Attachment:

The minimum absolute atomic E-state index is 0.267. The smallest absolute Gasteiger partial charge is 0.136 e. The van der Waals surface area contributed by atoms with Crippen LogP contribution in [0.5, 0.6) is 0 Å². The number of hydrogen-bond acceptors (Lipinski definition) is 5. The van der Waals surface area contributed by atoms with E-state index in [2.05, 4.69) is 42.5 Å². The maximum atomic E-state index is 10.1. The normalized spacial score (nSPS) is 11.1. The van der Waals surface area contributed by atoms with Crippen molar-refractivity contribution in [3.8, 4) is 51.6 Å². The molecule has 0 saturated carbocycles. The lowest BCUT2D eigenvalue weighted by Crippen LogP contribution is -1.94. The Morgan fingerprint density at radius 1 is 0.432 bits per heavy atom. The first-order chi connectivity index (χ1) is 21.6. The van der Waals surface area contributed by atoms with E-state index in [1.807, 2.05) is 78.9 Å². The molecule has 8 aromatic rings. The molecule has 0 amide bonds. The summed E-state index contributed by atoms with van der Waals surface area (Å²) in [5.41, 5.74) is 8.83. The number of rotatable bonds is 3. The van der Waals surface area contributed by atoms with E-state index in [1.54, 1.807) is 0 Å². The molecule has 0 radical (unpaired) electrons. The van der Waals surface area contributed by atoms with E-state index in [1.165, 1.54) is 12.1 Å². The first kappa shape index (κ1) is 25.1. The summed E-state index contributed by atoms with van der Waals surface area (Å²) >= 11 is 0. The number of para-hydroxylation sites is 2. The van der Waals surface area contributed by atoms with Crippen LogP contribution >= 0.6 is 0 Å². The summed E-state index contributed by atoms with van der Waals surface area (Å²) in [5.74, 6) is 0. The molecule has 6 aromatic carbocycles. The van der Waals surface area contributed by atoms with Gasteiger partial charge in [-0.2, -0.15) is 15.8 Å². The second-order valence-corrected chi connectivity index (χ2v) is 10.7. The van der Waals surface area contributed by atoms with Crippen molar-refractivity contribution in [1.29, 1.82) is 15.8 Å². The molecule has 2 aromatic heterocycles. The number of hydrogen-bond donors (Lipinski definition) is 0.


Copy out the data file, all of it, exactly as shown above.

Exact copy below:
The minimum absolute atomic E-state index is 0.267. The smallest absolute Gasteiger partial charge is 0.136 e. The van der Waals surface area contributed by atoms with Crippen LogP contribution in [0.5, 0.6) is 0 Å². The number of hydrogen-bond acceptors (Lipinski definition) is 5. The van der Waals surface area contributed by atoms with E-state index in [2.05, 4.69) is 42.5 Å². The maximum atomic E-state index is 10.1. The normalized spacial score (nSPS) is 11.1. The van der Waals surface area contributed by atoms with Crippen molar-refractivity contribution in [3.8, 4) is 51.6 Å². The molecule has 0 saturated carbocycles. The lowest BCUT2D eigenvalue weighted by Crippen LogP contribution is -1.94. The Morgan fingerprint density at radius 1 is 0.432 bits per heavy atom. The first-order chi connectivity index (χ1) is 21.6. The van der Waals surface area contributed by atoms with E-state index in [1.807, 2.05) is 78.9 Å². The molecule has 8 aromatic rings. The molecule has 0 amide bonds. The summed E-state index contributed by atoms with van der Waals surface area (Å²) in [5.41, 5.74) is 8.83. The number of rotatable bonds is 3. The van der Waals surface area contributed by atoms with E-state index in [1.54, 1.807) is 0 Å². The molecule has 0 radical (unpaired) electrons. The van der Waals surface area contributed by atoms with E-state index in [1.165, 1.54) is 12.1 Å². The first kappa shape index (κ1) is 25.1. The summed E-state index contributed by atoms with van der Waals surface area (Å²) >= 11 is 0. The number of para-hydroxylation sites is 2. The van der Waals surface area contributed by atoms with Crippen LogP contribution >= 0.6 is 0 Å². The summed E-state index contributed by atoms with van der Waals surface area (Å²) in [5.74, 6) is 0. The molecule has 6 aromatic carbocycles. The van der Waals surface area contributed by atoms with Gasteiger partial charge in [-0.2, -0.15) is 15.8 Å². The second-order valence-corrected chi connectivity index (χ2v) is 10.7. The van der Waals surface area contributed by atoms with Crippen molar-refractivity contribution in [1.29, 1.82) is 15.8 Å². The molecule has 2 aromatic heterocycles. The number of hydrogen-bond donors (Lipinski definition) is 0.